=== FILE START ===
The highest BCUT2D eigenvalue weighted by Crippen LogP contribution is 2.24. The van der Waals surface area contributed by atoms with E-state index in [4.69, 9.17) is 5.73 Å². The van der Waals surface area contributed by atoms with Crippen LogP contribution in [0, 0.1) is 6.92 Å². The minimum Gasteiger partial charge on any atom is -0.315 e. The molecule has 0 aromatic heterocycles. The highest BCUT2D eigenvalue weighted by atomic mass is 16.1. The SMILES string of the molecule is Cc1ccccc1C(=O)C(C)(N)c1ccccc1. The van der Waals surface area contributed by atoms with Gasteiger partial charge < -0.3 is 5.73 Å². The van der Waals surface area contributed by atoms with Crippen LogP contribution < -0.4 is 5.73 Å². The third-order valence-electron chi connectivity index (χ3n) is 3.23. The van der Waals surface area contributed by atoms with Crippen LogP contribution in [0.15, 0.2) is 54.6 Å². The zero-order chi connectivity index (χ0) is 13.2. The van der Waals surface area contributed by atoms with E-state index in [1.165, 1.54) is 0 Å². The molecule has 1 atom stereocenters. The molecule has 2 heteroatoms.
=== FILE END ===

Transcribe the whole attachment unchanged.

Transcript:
The highest BCUT2D eigenvalue weighted by Crippen LogP contribution is 2.24. The van der Waals surface area contributed by atoms with E-state index in [4.69, 9.17) is 5.73 Å². The van der Waals surface area contributed by atoms with Crippen LogP contribution in [0, 0.1) is 6.92 Å². The minimum Gasteiger partial charge on any atom is -0.315 e. The molecule has 0 aromatic heterocycles. The highest BCUT2D eigenvalue weighted by atomic mass is 16.1. The SMILES string of the molecule is Cc1ccccc1C(=O)C(C)(N)c1ccccc1. The van der Waals surface area contributed by atoms with Gasteiger partial charge < -0.3 is 5.73 Å². The van der Waals surface area contributed by atoms with Crippen LogP contribution < -0.4 is 5.73 Å². The third-order valence-electron chi connectivity index (χ3n) is 3.23. The van der Waals surface area contributed by atoms with Crippen LogP contribution in [0.15, 0.2) is 54.6 Å². The zero-order chi connectivity index (χ0) is 13.2. The van der Waals surface area contributed by atoms with E-state index in [1.165, 1.54) is 0 Å². The molecule has 1 atom stereocenters. The molecule has 2 heteroatoms.